It's not hard to relate to, for me, and there's not less to appreciate, but the style has a subtle complexity that probably isn't as universal in appeal as a straight-cocoa or simpler roasted-sweet potato flavor version.  Sheng in general I see as an example of that idea extended further; it really takes some getting used to, there's an acclimation curve.  For someone already into Dian Hong this is a great version, novel and pleasant, clearly a well-made and complex tea.

Usually in reviewing Dian Hong I end up discussing that if the tea is oven dried (maybe the most common processing form) it will be more intense initially, and not suitable for aging more than a year, and if it's sun-dried (sometimes also referred to as Shai Hong in that case) the flavors may start out more subtle and gain intensity over a year or two of aging.  Of course that depends on other processing factors too; it's just a rough generality.  I didn't notice that distinction in the description but this tea may actually increase in sweetness and flavor intensity over time.

skating class, with that friend from China again

Friday, July 12, 2019

Song Yi tea (Taiwan vendor) 2018 brown mountain sheng

A chance online vendor contact sent sheng versions being sold out of Taiwan to try.  These are Yunnan teas, of course, which they've visited China to source relatively directly.  This is typically where a wild-arbor or tea tree age claim goes, and I'll cite their sales description to include that part.  For these notes I had just tried the tea without looking up what it is, as is typical for me.

From their Etsy sales page listing (although they do also have an independent website, but I think this is a newer product listing):

2018 Spring "Brown Mountain" Old Arbor Sheng Puerh 357g Raw Tea Menghai Yunnan Pu'er

Name: Brown Mountain Old Arbor Sheng Puerh 
Year: 2018 Spring Harvest
Country of Origin: Yunnan Province, China
Altitude: 1300m above sea level
Flavor: Sweet Wild floral aroma 

These tea leaves are picked from old arbor which are above 100 years old. 
The brown mountain area is also one of the oldest tea area, located in the south east of menghai.

Dry tea leaves are tight and dark. The infusion is lightly golden with typical honey sweet aroma, excellent depth of flavor and a soft velvety mouth-feel, full, round and harmonious.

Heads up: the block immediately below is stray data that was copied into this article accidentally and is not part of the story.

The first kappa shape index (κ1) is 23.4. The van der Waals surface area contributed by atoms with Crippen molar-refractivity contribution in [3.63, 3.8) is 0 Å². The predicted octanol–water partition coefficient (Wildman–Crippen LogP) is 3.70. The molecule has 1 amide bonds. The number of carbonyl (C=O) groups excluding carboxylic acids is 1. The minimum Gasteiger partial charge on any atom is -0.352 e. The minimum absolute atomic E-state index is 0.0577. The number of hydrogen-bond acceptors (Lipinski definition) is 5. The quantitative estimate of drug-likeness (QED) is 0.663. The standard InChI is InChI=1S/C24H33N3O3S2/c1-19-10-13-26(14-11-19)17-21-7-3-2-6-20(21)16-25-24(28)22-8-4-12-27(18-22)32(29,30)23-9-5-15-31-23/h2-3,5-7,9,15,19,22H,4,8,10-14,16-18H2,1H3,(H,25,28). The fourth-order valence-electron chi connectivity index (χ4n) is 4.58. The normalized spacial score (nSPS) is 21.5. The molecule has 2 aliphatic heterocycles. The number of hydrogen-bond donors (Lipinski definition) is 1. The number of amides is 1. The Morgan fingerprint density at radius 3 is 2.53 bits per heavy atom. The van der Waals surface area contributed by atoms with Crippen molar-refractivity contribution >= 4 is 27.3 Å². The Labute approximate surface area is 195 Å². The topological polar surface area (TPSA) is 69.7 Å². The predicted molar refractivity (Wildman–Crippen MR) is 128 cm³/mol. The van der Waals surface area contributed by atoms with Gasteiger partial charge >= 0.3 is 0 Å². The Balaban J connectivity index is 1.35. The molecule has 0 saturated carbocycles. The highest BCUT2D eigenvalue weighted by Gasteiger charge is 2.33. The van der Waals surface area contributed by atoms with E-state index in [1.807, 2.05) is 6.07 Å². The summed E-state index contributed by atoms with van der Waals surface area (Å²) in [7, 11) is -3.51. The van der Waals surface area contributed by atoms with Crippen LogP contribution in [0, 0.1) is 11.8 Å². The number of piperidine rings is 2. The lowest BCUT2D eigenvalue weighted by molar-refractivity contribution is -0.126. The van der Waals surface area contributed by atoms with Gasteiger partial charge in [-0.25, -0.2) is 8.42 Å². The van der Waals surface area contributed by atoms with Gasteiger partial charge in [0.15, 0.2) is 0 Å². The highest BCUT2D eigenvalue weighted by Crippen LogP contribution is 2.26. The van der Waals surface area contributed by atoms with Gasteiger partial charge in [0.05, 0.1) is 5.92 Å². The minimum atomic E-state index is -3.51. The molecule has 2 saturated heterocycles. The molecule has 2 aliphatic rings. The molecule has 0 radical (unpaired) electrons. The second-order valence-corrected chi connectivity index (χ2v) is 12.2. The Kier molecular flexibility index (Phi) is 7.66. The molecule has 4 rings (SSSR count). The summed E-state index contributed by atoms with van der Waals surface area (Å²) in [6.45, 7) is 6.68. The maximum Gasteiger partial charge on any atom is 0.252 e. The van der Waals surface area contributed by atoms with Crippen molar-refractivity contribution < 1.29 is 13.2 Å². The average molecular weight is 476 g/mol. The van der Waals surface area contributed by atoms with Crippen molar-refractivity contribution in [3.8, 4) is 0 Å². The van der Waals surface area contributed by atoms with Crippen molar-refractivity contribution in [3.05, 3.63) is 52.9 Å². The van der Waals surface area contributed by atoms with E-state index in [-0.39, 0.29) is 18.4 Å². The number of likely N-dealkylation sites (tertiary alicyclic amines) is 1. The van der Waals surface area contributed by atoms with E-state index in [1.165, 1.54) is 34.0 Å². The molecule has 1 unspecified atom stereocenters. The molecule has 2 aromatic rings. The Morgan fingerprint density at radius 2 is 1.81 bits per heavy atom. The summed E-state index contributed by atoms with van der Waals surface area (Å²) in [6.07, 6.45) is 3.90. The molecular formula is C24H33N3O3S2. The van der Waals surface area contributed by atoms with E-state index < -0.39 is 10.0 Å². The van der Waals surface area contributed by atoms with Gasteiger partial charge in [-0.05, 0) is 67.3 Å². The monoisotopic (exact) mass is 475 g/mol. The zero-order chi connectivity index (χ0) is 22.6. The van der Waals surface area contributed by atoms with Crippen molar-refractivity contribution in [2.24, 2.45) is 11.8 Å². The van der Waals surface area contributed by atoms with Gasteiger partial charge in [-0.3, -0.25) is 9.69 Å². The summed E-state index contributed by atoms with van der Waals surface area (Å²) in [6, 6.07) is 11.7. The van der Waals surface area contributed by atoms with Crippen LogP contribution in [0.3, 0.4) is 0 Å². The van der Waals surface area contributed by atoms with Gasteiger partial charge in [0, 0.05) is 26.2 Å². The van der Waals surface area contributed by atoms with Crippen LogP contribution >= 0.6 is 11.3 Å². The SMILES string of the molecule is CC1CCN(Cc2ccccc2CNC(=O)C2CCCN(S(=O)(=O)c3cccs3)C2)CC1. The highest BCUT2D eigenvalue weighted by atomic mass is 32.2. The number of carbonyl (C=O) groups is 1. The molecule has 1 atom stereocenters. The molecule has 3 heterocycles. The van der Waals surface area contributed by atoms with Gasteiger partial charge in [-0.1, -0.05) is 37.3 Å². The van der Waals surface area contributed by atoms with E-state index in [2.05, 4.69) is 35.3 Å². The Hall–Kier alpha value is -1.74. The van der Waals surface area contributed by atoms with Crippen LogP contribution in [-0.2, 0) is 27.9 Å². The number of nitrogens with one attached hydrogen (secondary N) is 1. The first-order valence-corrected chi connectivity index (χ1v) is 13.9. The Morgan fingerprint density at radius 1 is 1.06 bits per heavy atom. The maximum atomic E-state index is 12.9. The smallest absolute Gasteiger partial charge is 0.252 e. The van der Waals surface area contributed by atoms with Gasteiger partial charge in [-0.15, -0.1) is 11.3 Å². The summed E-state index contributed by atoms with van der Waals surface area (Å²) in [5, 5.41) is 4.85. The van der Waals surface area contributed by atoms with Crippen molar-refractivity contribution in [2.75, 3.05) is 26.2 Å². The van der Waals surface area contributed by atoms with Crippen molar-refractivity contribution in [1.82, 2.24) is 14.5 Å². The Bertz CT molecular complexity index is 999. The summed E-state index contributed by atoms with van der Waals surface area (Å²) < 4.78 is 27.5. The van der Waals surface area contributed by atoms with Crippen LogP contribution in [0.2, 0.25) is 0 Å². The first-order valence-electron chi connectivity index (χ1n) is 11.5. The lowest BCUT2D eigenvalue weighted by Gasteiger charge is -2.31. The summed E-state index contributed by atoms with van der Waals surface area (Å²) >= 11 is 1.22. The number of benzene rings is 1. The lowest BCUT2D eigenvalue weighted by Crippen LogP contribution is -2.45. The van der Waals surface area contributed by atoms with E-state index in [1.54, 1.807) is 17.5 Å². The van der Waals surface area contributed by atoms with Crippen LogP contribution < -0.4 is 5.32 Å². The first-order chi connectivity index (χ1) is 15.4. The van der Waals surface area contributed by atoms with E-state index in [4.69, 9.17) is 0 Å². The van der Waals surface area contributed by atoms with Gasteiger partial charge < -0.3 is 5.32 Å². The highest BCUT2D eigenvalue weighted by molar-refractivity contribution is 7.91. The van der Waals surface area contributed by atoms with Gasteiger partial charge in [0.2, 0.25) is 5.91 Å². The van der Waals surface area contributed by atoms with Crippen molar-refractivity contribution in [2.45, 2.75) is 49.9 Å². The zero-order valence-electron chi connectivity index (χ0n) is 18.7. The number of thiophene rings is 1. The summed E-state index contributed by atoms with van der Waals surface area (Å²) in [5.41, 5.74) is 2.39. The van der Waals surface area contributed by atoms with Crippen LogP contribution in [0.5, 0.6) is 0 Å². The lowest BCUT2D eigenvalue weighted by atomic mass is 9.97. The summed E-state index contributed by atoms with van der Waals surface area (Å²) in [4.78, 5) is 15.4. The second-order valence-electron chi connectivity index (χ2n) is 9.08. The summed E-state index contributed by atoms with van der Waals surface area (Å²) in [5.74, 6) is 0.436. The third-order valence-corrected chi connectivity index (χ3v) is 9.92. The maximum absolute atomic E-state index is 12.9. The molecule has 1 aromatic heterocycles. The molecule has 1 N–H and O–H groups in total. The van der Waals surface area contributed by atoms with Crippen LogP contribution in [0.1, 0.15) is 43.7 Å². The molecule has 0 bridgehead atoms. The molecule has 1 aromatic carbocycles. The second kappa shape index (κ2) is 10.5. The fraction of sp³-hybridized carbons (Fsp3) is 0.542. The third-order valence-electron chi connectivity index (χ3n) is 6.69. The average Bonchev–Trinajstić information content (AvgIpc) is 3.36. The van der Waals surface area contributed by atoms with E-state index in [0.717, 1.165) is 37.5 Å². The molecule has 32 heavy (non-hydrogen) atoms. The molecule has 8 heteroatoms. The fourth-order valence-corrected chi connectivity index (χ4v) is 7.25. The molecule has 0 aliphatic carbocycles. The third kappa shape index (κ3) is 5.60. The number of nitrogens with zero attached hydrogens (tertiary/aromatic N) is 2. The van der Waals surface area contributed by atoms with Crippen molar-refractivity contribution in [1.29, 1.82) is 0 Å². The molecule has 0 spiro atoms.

All that is a little generic; "brown mountain" doesn't mean much to me, although it seems like a translated version would ring a bell.  Non-specific tea reference can be a bit of a red flag, since Amazon or Ebay tea listings tend to be like that, but in this case they'd mentioned they were directly involved with the local sourcing in China.

All of that is telling stories anyway, which I tend to not make too much of, one way or the other; the tea itself is the thing.  A really convincing, detailed story can pair with pictures of a real local farmer pointing at older looking plants, and processing tea in a wok, and then the tea can still be bad, or potentially not even from those plants or that area.  Or a vendor could skip all that and still sell good tea.

One of those Ebay-level vendors (with a name that would ring a bell, since they advertise) recently talked to me about reviewing their tea but it didn't work out.  I was curious about how truly generic, low-cost tea might be, even though my somewhat pessimistic guess probably would've matched the actual experience.  I think this case is something else, which trying the tea seemed to clearly indicate.

Can I really judge sheng yet though; has it been informative enough to try a couple of hundred versions (or whatever it amounts to), including ordering teas this year from Yunnan Sourcing, Chawang Shop, Farmerleaf, and a local Vietnamese source, beyond visiting China and shopping locally here, and Moychay and many others helping out with providing lots of samples?  Hard to say.  My impressions seem to be clearer and better grounded now.  Sorting out typical aging-related transitions is something else; I've got a long way to go on that part.

It has always been odd that in a couple more years an impression would be even better grounded, which makes for a moving target.  It's hard to imagine keeping up the tasting pace I've been on for the past two years though; eventually it would seem natural to cycle off sheng a bit more, or just not review as much.

another sheng to try, and a couple oolongs (it's really a 2018 version, right)


The initial flavor and character seem very pleasant.  It's sweet and towards the fruity side; it reminds me of versions I've tried from Nan Nuo, that particular flavor range.  Bitterness is quite subdued but it often takes an initial infusion for that aspect to develop more to where it will be.  The taste is clean and the overall balance works.